fostering dogs as medicine for the soul

At times healing comes in the form of medicinal herbs. at other times it comes in the form of a changed diet, yoga, a massage, brain surgery or a miraculous saintly visitation. and..sometimes it comes in the form of a furball with 4 legs. yes, i’m talking about a dog.

lydia walks scruffy

Perhaps you are aware that our culture has a mixed relationship with dogs right now. At one extreme we make them fight, at the other we coddle them, even buying diapers and babylike clothes. We value looks  over health and behavior, and seek “papers” that say our dog’s daddy was good-lookin’. And we do everything possible to avoid seeing the truth of how many unwanted dogs get abandoned, gassed and just plain neglected every day. Puppies are cute, their baby faces call out to us every time we ovulate, giving us the false promise of a furry friend replacing all that we do not have.

But something goes wrong. Walking every day seems like too much work, the fuzzy puppy behavior isn’t so cute anymore at 50 pounds, and whoops we forgot to train the dog to pee outside only!  Whatever happens, literally  millions of dogs end up at the shelters every year. Many are quickly labeled “unadoptable”, and probably a few truly are, but most could be just fine with a little training. Others are rescued and enter the dog foster system. Many dogs on petfinder are in foster care. This is a volunter network of  nationwide dog-lovers who have stepped forward to care for shelter dogs  and train, exercise and love them while they wait for a new home.

lydia with jasmine

Why do people foster? We are helping the dogs, and that is a beautiful and fulfilling thing. But also I believe when we care for these dogs we are helping ourselves. Yes, people, when you foster a dog you can learn about dogs, other humans, and yourself. You can learn about training dogs. You can learn about healing dogs. The love I have gotten back from my fosters and adopted dogs so far is unmeasurable. It is infinite. It is medicine.

There are  myths about fostering or adopting an older dog as opposed to a puppy. Most importantly, the dog will not bond to you like a puppy. false. Guess what? AN OLDER DOG CAN BOND TO YOU. Yes, there is the possibility that an older dog will need rehabilitation. And that is not appropriate for everyone. But most just need consistency!

2 catahoula females from shelters: aster and jasmine

So–that is the why. What about the how? You love dogs, you are upset by the excess gassing and abuse, you want to help. What next?

Find a shelter or rescue in your area. an internet search or petfinder are both ways to do so. Also, check with your local animal control officer, dog trainer, pet supply store or ask around at  a dog park or dog-friendly event to find recues you can work with. Talk to them. You usually have to do a basic application. You can request particular dogs, or only big/small dogs, or only males, or a specific breed that you like. You will  tell them if you have kids, or cats, or other dogs. You can say “give me whomever!” You will take photos of your foster dog, take her out to the park and when people say how great she is, mention that “she’s adoptable!” You are this dog’s new agent and you promote her like a rock star.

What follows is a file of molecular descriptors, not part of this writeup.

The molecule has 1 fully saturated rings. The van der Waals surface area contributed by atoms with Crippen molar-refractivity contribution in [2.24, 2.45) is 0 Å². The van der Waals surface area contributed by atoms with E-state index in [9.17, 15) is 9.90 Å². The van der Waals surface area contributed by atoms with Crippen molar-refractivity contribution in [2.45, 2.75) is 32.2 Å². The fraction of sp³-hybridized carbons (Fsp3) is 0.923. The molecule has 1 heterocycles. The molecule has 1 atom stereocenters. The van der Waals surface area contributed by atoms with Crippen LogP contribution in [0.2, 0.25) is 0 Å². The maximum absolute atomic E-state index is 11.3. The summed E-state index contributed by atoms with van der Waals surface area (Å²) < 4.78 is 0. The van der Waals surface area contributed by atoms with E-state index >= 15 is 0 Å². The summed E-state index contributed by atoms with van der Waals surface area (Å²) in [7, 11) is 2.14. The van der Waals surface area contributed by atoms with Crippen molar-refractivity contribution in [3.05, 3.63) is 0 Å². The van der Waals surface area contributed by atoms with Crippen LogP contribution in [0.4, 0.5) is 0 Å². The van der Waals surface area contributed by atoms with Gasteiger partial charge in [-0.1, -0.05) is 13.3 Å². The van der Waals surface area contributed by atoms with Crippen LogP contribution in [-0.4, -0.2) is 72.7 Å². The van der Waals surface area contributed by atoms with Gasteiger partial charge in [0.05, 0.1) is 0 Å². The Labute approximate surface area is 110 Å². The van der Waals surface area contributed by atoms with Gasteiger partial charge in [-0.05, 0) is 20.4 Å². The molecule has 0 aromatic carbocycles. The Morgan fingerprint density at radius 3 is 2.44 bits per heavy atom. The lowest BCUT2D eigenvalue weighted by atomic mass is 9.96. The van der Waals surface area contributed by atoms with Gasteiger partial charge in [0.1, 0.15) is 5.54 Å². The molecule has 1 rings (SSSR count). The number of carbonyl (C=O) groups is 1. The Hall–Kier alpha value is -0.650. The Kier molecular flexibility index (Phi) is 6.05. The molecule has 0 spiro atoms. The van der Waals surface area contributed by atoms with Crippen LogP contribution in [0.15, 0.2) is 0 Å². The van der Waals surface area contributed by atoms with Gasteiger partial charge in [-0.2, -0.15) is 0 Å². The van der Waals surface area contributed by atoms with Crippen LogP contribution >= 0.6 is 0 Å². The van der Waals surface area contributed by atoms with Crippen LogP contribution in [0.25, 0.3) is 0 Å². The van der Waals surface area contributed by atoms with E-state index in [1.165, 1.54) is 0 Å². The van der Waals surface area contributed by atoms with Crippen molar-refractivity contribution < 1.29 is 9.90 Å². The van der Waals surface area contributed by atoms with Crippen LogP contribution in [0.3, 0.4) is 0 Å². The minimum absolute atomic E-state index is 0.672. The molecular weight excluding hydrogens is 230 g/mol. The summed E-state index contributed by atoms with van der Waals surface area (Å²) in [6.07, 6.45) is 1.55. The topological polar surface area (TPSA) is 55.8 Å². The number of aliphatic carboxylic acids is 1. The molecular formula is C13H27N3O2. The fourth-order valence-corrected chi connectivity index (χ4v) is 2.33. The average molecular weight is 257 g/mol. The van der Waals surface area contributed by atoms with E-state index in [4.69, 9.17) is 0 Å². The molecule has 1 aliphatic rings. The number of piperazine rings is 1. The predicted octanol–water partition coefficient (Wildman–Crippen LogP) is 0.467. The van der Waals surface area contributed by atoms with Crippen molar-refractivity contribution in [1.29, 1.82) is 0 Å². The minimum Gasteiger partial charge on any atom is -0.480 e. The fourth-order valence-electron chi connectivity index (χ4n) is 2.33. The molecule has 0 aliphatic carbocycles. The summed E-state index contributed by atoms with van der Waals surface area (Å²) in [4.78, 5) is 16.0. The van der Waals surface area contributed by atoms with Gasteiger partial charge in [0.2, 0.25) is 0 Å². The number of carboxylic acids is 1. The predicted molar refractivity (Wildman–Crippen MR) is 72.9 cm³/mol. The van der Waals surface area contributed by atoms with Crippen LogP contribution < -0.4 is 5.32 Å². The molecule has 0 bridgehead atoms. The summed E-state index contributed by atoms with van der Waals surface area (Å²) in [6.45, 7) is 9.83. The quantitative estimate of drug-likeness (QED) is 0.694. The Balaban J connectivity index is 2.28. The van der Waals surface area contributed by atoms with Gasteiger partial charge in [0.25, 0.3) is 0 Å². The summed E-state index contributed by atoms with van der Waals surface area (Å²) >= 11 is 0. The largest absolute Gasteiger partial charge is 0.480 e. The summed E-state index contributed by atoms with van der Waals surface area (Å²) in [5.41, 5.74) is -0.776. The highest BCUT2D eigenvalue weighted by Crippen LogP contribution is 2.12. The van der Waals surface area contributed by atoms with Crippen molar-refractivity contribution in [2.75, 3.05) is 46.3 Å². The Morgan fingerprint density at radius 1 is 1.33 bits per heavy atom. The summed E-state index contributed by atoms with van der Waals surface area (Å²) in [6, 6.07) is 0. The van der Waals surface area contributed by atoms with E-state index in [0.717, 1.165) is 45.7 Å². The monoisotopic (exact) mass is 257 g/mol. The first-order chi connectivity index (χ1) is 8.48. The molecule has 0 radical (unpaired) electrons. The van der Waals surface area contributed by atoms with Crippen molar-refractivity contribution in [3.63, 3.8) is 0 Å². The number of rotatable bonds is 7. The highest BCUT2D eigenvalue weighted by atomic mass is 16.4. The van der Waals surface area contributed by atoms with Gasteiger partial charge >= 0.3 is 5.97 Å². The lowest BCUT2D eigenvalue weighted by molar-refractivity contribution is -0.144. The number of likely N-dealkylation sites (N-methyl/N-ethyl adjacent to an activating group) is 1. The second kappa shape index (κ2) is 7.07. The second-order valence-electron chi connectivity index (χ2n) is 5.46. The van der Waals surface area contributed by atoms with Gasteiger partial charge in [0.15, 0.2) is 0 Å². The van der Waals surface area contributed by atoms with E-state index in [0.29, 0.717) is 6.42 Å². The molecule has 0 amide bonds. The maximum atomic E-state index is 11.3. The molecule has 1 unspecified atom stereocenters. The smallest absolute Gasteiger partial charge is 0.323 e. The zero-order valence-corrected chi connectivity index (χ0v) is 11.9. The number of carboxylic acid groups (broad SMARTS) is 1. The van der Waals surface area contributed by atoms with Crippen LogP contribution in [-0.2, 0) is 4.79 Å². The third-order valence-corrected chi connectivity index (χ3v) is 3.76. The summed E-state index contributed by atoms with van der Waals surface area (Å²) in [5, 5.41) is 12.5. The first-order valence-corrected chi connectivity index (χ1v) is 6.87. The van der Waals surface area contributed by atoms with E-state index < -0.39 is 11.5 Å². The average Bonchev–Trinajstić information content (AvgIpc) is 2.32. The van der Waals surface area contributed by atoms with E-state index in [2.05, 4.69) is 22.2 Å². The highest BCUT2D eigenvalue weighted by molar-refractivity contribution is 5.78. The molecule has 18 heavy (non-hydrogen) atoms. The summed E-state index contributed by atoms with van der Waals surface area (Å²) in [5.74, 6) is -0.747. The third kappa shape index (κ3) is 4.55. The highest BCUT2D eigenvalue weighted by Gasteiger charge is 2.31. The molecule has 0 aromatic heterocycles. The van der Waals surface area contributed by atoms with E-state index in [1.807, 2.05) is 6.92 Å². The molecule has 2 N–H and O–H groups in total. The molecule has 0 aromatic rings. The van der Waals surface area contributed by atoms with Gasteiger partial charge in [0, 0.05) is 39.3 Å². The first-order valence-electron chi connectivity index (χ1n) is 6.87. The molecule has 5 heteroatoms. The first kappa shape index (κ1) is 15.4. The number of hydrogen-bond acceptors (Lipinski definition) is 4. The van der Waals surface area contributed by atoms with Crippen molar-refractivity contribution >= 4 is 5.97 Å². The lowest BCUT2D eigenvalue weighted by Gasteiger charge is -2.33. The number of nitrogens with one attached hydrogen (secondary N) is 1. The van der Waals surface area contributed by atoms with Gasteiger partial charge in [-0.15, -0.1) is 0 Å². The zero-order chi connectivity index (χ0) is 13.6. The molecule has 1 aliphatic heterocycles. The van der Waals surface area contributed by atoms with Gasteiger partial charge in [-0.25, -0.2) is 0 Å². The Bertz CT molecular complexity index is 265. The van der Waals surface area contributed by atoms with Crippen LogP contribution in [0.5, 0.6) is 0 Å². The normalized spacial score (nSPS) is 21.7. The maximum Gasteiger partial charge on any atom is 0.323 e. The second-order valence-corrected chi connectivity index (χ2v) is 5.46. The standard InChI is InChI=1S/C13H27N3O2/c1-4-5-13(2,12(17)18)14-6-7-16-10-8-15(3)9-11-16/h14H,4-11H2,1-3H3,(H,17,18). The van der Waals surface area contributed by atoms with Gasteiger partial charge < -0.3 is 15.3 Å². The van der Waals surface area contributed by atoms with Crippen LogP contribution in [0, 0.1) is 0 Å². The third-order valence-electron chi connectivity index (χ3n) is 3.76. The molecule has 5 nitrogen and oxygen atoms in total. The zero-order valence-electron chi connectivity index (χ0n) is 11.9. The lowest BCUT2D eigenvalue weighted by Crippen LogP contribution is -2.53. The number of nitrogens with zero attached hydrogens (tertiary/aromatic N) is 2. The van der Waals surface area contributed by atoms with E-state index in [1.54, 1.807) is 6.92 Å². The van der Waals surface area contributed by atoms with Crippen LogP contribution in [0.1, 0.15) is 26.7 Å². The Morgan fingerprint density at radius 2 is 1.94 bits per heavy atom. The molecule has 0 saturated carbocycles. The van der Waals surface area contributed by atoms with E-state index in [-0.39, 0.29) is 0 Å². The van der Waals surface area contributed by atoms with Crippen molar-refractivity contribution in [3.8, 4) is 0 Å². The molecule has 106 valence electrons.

In the meantime, you are training the dog. Assess what she needs to work on-is it socializing? housetraining? walking nicely on leash? The potential adopters will look to you for answers about the dog. So be honest and upfront about her limits-please don’t say “oh, she loves cats” —for example— but leave out “for dinner”!!

scrufy does not let life get her down

Your house and yard should be dog-proofed. I will not introduce a new dog with bones and balls lying about. Do not be afraid to use tools in the management of your foster dog. Some people use crates, prong collars, liver bits and baby gates to help train the dog. It depends on the level of training needed and your personal style. Using calm energy, anticipating problems BEFORE they happen and exercising the dog are all great free methods.

"sit, please!"

When the reality of the shelter systems is too much for us to handle, we need to ask ourselves what to do. “can i foster”?  If not, what else can I do for dogs ? Support fosters! Support rescues and shelters. Offer to walk a dog, buy some dog food and share photos and information about adoptable dogs with your network. Talk to others about adoption. Do not shop at stores which sell puppy mill dogs. Talk about the realities of puppy mills. Offer support to pet owners who are struggling with behavioral or logisitical issues and considering giving up a pet.

Becoming a foster was a great decision for me. I am setting a good example for my kids. Fostering gives my own dog a job to do and a friend to play with.  It is a lesson in letting go. When I see a dog who was literally cast aside like garbage running, playing and being healed by nature my heart just sings. And every time the van pulls up full of dogs, and they go to their new adoptive home or foster home, my heart is bursting with joy. It is a wonderful moment to share and i am thankful to have the opportunity and ability to be a part of something so actively helpful. Fostering dogs provides healing to ME and helps me to see what love and devotion actually looks like. It has been oneof the best experiences of my life.

don't jump, aster!

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